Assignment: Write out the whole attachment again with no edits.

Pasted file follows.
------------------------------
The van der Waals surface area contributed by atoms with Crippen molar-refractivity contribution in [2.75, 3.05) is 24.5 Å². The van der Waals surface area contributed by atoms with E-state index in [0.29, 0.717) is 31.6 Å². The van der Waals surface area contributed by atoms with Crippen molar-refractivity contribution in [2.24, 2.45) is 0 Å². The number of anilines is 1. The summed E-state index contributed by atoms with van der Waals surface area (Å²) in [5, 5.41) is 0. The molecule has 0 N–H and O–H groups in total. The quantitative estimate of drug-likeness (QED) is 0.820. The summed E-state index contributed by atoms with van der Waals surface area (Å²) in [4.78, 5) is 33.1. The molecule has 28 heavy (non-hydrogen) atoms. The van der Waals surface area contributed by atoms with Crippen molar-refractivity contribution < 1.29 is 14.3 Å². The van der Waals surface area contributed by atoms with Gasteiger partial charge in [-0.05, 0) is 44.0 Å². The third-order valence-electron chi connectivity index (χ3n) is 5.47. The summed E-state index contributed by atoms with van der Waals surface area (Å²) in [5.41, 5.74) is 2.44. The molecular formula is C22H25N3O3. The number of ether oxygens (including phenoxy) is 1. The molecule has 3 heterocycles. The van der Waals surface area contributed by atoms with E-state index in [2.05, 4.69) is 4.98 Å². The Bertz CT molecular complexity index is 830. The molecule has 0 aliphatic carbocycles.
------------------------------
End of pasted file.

The van der Waals surface area contributed by atoms with Crippen molar-refractivity contribution in [2.75, 3.05) is 24.5 Å². The van der Waals surface area contributed by atoms with E-state index in [0.29, 0.717) is 31.6 Å². The van der Waals surface area contributed by atoms with Crippen molar-refractivity contribution in [2.24, 2.45) is 0 Å². The number of anilines is 1. The summed E-state index contributed by atoms with van der Waals surface area (Å²) in [5, 5.41) is 0. The molecule has 0 N–H and O–H groups in total. The quantitative estimate of drug-likeness (QED) is 0.820. The summed E-state index contributed by atoms with van der Waals surface area (Å²) in [4.78, 5) is 33.1. The molecule has 28 heavy (non-hydrogen) atoms. The van der Waals surface area contributed by atoms with Crippen molar-refractivity contribution < 1.29 is 14.3 Å². The van der Waals surface area contributed by atoms with Gasteiger partial charge in [-0.05, 0) is 44.0 Å². The third-order valence-electron chi connectivity index (χ3n) is 5.47. The summed E-state index contributed by atoms with van der Waals surface area (Å²) in [5.41, 5.74) is 2.44. The molecular formula is C22H25N3O3. The number of ether oxygens (including phenoxy) is 1. The molecule has 3 heterocycles. The van der Waals surface area contributed by atoms with E-state index in [2.05, 4.69) is 4.98 Å². The Bertz CT molecular complexity index is 830. The molecule has 0 aliphatic carbocycles.